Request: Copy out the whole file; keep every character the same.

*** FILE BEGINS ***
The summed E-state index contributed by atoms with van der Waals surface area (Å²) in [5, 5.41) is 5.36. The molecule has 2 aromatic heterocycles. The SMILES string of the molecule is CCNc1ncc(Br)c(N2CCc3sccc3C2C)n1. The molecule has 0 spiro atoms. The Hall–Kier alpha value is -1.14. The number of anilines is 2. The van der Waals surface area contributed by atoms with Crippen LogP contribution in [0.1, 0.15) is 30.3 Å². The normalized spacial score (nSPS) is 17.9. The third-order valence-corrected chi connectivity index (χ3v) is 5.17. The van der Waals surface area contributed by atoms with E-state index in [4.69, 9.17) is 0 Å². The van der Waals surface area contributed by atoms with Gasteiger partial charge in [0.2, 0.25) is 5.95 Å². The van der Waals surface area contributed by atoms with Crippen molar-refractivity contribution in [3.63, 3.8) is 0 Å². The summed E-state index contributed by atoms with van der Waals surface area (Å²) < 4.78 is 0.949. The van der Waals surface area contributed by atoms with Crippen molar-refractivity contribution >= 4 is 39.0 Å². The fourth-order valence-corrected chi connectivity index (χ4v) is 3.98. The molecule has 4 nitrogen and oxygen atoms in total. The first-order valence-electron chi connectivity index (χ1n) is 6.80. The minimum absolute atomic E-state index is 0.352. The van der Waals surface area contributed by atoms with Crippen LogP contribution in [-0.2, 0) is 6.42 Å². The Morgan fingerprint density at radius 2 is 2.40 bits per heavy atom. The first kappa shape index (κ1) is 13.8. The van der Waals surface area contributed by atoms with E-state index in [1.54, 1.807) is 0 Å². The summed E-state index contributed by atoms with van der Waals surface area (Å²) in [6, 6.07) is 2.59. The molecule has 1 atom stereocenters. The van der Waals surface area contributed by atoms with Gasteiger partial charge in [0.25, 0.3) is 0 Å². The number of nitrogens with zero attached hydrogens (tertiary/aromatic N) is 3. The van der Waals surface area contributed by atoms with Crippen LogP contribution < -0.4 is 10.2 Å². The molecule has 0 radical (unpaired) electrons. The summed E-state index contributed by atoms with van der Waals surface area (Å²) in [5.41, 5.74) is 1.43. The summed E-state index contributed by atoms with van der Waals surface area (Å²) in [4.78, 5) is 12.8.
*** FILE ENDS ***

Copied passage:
The summed E-state index contributed by atoms with van der Waals surface area (Å²) in [5, 5.41) is 5.36. The molecule has 2 aromatic heterocycles. The SMILES string of the molecule is CCNc1ncc(Br)c(N2CCc3sccc3C2C)n1. The molecule has 0 spiro atoms. The Hall–Kier alpha value is -1.14. The number of anilines is 2. The van der Waals surface area contributed by atoms with Crippen LogP contribution in [0.1, 0.15) is 30.3 Å². The normalized spacial score (nSPS) is 17.9. The third-order valence-corrected chi connectivity index (χ3v) is 5.17. The van der Waals surface area contributed by atoms with E-state index in [4.69, 9.17) is 0 Å². The van der Waals surface area contributed by atoms with Gasteiger partial charge in [0.2, 0.25) is 5.95 Å². The van der Waals surface area contributed by atoms with Crippen molar-refractivity contribution in [3.63, 3.8) is 0 Å². The summed E-state index contributed by atoms with van der Waals surface area (Å²) < 4.78 is 0.949. The van der Waals surface area contributed by atoms with Crippen molar-refractivity contribution >= 4 is 39.0 Å². The fourth-order valence-corrected chi connectivity index (χ4v) is 3.98. The molecule has 4 nitrogen and oxygen atoms in total. The first-order valence-electron chi connectivity index (χ1n) is 6.80. The minimum absolute atomic E-state index is 0.352. The van der Waals surface area contributed by atoms with Crippen LogP contribution in [-0.2, 0) is 6.42 Å². The Morgan fingerprint density at radius 2 is 2.40 bits per heavy atom. The first kappa shape index (κ1) is 13.8. The van der Waals surface area contributed by atoms with E-state index in [1.54, 1.807) is 0 Å². The summed E-state index contributed by atoms with van der Waals surface area (Å²) in [6, 6.07) is 2.59. The molecule has 1 atom stereocenters. The van der Waals surface area contributed by atoms with Gasteiger partial charge in [0.25, 0.3) is 0 Å². The number of nitrogens with zero attached hydrogens (tertiary/aromatic N) is 3. The van der Waals surface area contributed by atoms with Crippen LogP contribution < -0.4 is 10.2 Å². The molecule has 0 radical (unpaired) electrons. The summed E-state index contributed by atoms with van der Waals surface area (Å²) in [5.41, 5.74) is 1.43. The summed E-state index contributed by atoms with van der Waals surface area (Å²) in [4.78, 5) is 12.8.